From How an industry of ‘Amazon entrepreneurs’ pulled off the Internet’s craftiest catfishing scheme - The Washington Post
Submitted by Blake on October 20, 2015 - 8:51am
Of course, $10 million over five years for works in translation is not a world-shaking announcement—after all, Simon & Schuster just gave comedian Amy Schumer close to that amount for just one book. And, while AmazonCrossing did announce a few interesting tweaks to its operations (more on those in a moment), it is mostly committing to continuing to do what works, just on a slightly grander scale. Still, though $10 million over five years will not turn AmazonCrossing into a publishing powerhouse, it still has important implications for translators and for readers.
From America's Biggest Publisher of Literature In Translation is Amazon | The New Republic
Submitted by Blake on September 16, 2015 - 3:33pm
Nicola, who lives in the south of England, said her daughter was looking for free books to download for a new Kindle which she was to be given as a present.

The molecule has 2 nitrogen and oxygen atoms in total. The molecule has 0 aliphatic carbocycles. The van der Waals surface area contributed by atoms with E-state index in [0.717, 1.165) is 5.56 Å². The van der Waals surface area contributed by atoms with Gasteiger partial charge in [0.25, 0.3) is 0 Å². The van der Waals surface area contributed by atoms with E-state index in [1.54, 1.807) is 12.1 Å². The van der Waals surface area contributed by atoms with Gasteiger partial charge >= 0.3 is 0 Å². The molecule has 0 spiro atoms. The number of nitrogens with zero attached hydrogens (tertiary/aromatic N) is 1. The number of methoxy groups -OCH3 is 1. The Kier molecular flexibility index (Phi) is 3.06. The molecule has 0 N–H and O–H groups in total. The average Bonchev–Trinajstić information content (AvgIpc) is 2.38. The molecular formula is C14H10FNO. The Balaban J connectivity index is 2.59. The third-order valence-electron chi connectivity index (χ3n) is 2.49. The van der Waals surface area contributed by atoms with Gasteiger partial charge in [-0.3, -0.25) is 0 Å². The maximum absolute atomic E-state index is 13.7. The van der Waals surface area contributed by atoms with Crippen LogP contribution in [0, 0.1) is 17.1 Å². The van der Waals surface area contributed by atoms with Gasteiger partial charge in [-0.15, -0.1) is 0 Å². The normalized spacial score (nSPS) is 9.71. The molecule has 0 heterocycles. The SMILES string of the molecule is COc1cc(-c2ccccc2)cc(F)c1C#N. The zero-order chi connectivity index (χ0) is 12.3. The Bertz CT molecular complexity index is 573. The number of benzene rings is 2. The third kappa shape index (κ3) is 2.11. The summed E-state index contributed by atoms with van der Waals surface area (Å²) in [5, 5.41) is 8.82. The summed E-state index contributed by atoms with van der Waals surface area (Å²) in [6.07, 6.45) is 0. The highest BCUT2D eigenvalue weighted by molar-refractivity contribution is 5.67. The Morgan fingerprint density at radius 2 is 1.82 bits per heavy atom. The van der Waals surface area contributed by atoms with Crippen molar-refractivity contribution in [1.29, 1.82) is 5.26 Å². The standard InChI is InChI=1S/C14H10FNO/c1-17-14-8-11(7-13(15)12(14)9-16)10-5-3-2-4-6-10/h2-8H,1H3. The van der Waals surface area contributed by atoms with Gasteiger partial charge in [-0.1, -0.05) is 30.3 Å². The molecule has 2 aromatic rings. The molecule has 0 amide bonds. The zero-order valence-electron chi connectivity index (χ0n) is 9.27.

"I'm trying to protect my teenager in every way possible," she said.
"I'm doing all the things that I ought to do and a company like Amazon is not only allowing her to access it but is actually offering it to her when she's not even looking for it.
From Girl, 12, finds porn on Amazon search for teenage books - BBC News
Submitted by Blake on September 5, 2015 - 3:47pm
When the world’s largest publishers struck e-book distribution deals with Amazon.com Inc. over the past several months, they seemed to get what they wanted: the right to set the prices of their titles and avoid the steep discounts the online retail giant often applies.
But in the early going, that strategy doesn’t appear to be paying off.
From E-Book Sales Fall After New Amazon Contracts - WSJ
Submitted by Bibliofuture on July 1, 2015 - 10:34pm
Submitted by Blake on January 18, 2015 - 1:14pm
Submitted by Bibliofuture on November 13, 2014 - 3:25pm